After finishing his film Weekend in 1967, Jean-Luc Godard shifted gears to embark on engaging more directly with the radical political movements of the era, and thus create a new kind of film, or, as he eventually put it: “new ideas distributed in a new way.” This new method in part involved collaborating with the precocious young critic and journalist, Jean-Pierre Gorin. Both as a two-person unit, and as part of the loose collective known as the Groupe Dziga Vertov (named after the early 20th-century Russian filmmaker and theoretician), Godard and Gorin would realize “some political possibilities for the practice of cinema” and craft new frameworks for investigating the relationships between image and sound, spectator and subject, cinema and society.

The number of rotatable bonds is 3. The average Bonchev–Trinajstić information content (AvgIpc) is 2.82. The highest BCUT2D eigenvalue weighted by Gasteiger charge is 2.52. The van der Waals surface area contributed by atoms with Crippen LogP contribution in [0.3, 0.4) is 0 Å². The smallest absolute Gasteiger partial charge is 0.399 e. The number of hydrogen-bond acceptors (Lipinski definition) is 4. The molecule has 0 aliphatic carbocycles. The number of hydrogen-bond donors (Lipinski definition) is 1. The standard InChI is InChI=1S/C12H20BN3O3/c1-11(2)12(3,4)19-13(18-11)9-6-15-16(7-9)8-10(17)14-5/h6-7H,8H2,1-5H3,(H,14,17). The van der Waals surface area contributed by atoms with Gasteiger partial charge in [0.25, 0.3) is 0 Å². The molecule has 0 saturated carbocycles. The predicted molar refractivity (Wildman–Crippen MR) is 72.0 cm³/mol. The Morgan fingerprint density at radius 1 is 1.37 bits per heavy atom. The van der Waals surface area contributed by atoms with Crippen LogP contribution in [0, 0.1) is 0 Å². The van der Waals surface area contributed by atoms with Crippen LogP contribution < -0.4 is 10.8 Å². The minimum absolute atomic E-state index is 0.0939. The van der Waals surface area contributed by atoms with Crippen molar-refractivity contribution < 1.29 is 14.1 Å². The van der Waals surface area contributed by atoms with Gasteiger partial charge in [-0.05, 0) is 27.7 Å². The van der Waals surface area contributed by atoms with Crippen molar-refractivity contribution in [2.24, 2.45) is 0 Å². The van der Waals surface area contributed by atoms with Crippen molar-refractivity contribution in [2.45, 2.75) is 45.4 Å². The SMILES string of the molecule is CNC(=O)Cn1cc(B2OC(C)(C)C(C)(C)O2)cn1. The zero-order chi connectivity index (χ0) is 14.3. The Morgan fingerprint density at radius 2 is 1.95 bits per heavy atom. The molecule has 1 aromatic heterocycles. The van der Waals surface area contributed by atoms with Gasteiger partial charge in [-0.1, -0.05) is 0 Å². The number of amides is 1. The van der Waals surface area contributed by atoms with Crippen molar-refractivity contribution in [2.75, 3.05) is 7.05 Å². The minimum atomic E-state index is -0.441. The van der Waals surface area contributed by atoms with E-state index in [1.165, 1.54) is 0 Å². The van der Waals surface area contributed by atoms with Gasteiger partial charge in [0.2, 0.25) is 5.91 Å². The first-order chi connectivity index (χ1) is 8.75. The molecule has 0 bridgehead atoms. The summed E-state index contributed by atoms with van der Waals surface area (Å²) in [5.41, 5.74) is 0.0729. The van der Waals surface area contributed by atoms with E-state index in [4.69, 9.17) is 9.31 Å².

Included here are five films, all originally shot in 16mm celluloid, that serve as examples of Godard and Gorin’s revolutionary project.
- Un film comme les autres [A Film Like Any Other]
- British Sounds, aka: See You at Mao
- Vent d’est [Wind from the East]
- Lotte in Italia / Luttes en Italie [Struggles in Italy]
- Vladimir et Rosa [Vladimir and Rosa]